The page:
New York (state)
New York is known as the Empire State and with good reason; it has been one of the most populous and influential states since the 18th century. Of course everyone knows the most celebrated city in the world, New York City, and it's certainly a premier travel destination, but the state is so much more than just one famous metropolis. Go beyond the concrete canyons of Manhattan and you'll find a large state with a variety of attractions.
From the magnificent Niagara Falls, to the farms and wineries of the Finger Lakes; from the untamed wilderness of the Adirondacks, to the large and small cities scattered throughout the state, New York has something to offer everyone.
Some people say that New York has two regions: New York City and "Upstate"—i.e., everything else. In fact, New York is a large state with a number of distinct travel regions.
- Albany — the state capital, steeped in the history of the state
- Buffalo — the largest city in upstate New York, home of the Buffalo Bills, the Buffalo Sabres—and the Buffalo wing
- Cooperstown — historic town and home of the National Baseball Hall of Fame and Museum
- Ithaca — a small town with an attitude and home to Cornell University
- New York — the Big Apple, the City that Never Sleeps, the Town So Nice They Named it Twice
- Niagara Falls — the "honeymoon capital of the world" thanks to its namesake waterfalls
- Rochester — an old industrial city with a rich history of innovation and progress; now home to numerous universities and the famous "garbage plate"
- Saratoga Springs — the "Spa City" famous for its horse races, but also a worthy stop for its offbeat performing arts scene
- Syracuse — the "Salt City" is known for its industry, and is home to Syracuse University and the Great New York State Fair
English is spoken throughout the state, as expected. Other languages can be found with varying degrees of regularity in scattered pockets across the state, particularly German, Italian, and Polish. French is sometimes heard in the North Country, due to proximity to Canada, and Spanish is common wherever Hispanics live.
International travelers will almost certainly come in via one of New York City's airports; while the major upstate cities have airports that can accommodate international flights, they are now fairly rare. Domestically, travelers will usually be coming from hubs such as Chicago, Atlanta, Charlotte, Philadelphia, or Boston. Flights into the smaller airports will likely connect through the larger ones.
New York City - The Big Three
- John F. Kennedy International Airport (IATA: JFK), Jamaica (Queens), Phone: +1 718 244-4444, .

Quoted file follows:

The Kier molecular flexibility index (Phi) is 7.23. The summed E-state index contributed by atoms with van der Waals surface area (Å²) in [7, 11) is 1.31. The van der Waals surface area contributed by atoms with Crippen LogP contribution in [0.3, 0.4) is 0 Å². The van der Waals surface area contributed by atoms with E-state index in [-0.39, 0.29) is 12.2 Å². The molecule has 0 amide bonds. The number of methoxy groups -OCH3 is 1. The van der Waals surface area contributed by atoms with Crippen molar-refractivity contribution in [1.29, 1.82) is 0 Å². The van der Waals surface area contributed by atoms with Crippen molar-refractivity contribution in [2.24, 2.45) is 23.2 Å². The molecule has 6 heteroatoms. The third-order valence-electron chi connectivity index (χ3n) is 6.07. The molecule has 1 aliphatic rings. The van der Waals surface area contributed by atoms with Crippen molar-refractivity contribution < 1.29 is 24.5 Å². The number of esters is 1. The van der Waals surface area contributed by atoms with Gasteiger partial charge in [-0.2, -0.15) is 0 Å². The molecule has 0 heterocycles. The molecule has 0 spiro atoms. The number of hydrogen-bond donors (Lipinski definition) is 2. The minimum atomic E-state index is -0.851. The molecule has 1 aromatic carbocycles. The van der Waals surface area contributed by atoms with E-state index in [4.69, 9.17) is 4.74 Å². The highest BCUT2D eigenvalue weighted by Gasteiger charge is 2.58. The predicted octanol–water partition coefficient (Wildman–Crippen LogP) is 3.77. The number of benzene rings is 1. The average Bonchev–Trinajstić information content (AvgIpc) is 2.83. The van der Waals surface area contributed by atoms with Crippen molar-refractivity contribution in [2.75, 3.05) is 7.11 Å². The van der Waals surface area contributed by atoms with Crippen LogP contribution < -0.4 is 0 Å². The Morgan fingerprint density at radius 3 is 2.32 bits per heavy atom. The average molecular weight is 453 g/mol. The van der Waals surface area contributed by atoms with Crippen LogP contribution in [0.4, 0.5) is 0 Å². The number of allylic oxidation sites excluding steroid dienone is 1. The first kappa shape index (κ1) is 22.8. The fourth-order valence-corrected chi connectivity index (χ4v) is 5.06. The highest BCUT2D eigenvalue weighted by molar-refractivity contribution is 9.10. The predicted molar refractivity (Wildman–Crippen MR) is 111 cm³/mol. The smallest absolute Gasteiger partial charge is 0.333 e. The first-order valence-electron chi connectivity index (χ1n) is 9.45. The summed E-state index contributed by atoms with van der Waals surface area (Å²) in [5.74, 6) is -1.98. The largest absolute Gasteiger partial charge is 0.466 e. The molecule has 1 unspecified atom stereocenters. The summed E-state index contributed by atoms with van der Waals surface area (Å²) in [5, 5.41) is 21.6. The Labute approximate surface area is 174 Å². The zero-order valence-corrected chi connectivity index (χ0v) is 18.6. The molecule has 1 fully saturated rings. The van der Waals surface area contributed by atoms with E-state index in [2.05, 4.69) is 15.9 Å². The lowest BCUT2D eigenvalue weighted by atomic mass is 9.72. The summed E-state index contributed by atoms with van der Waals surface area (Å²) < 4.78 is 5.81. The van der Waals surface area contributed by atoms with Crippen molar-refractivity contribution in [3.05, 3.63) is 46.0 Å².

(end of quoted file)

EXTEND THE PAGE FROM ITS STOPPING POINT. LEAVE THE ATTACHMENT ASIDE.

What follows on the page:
- Newark Liberty International Airport (IATA: EWR), Newark New Jersey, Phone: +1 800 EWR-INFO, .
- LaGuardia Airport (IATA: LGA), Flushing (Queens), Phone: +1 718 533-3400, .
Large upstate airports
- Buffalo Niagara International Airport (IATA: BUF), 4500 Genesee St. Cheektowaga, Phone: +1 716 630-6000, .
- Greater Rochester International Airport (IATA: ROC), 1200 Brooks Ave. Rochester, Phone: +1 585 464-6000, .
- Syracuse Hancock International Airport (IATA: SYR), Colonel Eileen Collins Blvd. Syracuse, Phone: +1 315 454-4330, .
- Albany International Airport (IATA: ALB), 373 Albany Shaker Rd. Albany, Phone: +1 518 242-2200, .
New York City metro area smaller airports
- Long Island MacArthur Airport (IATA: ISP), 100 Arrivals Ave. Ronkonkoma (Islip), Phone: +1 631 467-3377, .
- Westchester County Airport (IATA: HPN), 240 Airport Rd. White Plains, +1 914 939-8484, .
- Stewart International Airport (IATA: SWF), 1 Express Dr. Newburgh, +1 845 567-2563, .
Southern Tier regional airports
- Greater Binghamton Airport (IATA: BGM), 2534 Airport Rd. Box 16 Johnson City, +1 607 763-4471, .
- Ithaca Tompkins Regional Airport (IATA: ITH), 72 Brown Rd. Ithaca, Phone: +1 607 257-0456, .
- Elmira-Corning Regional Airport (IATA: ELM), 276 Sing-Sing Rd. Horseheads, Phone: +1 607 795-0402, .
Jamestown (IATA: JHW), Saranac Lake (IATA: SLK), Plattsburgh (IATA: PBG), and Niagara Falls (IATA: IAG) have very small airports with only a few scheduled flights each day. General aviation airports are scattered throughout the state.
The route you take depends on where you're coming from:
- From Lower Ontario, Toronto, and points west (including Detroit): Take the QEW; it ends at the Peace Bridge (US$3/CA$3) and puts you on I-190 in Buffalo. You could also take the QEW to the 420 (for the Rainbow Bridge (US$2.50 Canada-bound only) to Niagara Falls) or the 405 (for the Lewiston-Queenston Bridge (US$3.25 Canada-bound only) to Lewiston). Both of these will connect up with I-190 as well. Visitors from the Detroit area sometimes cut across Lower Ontario rather than going south around Lake Erie.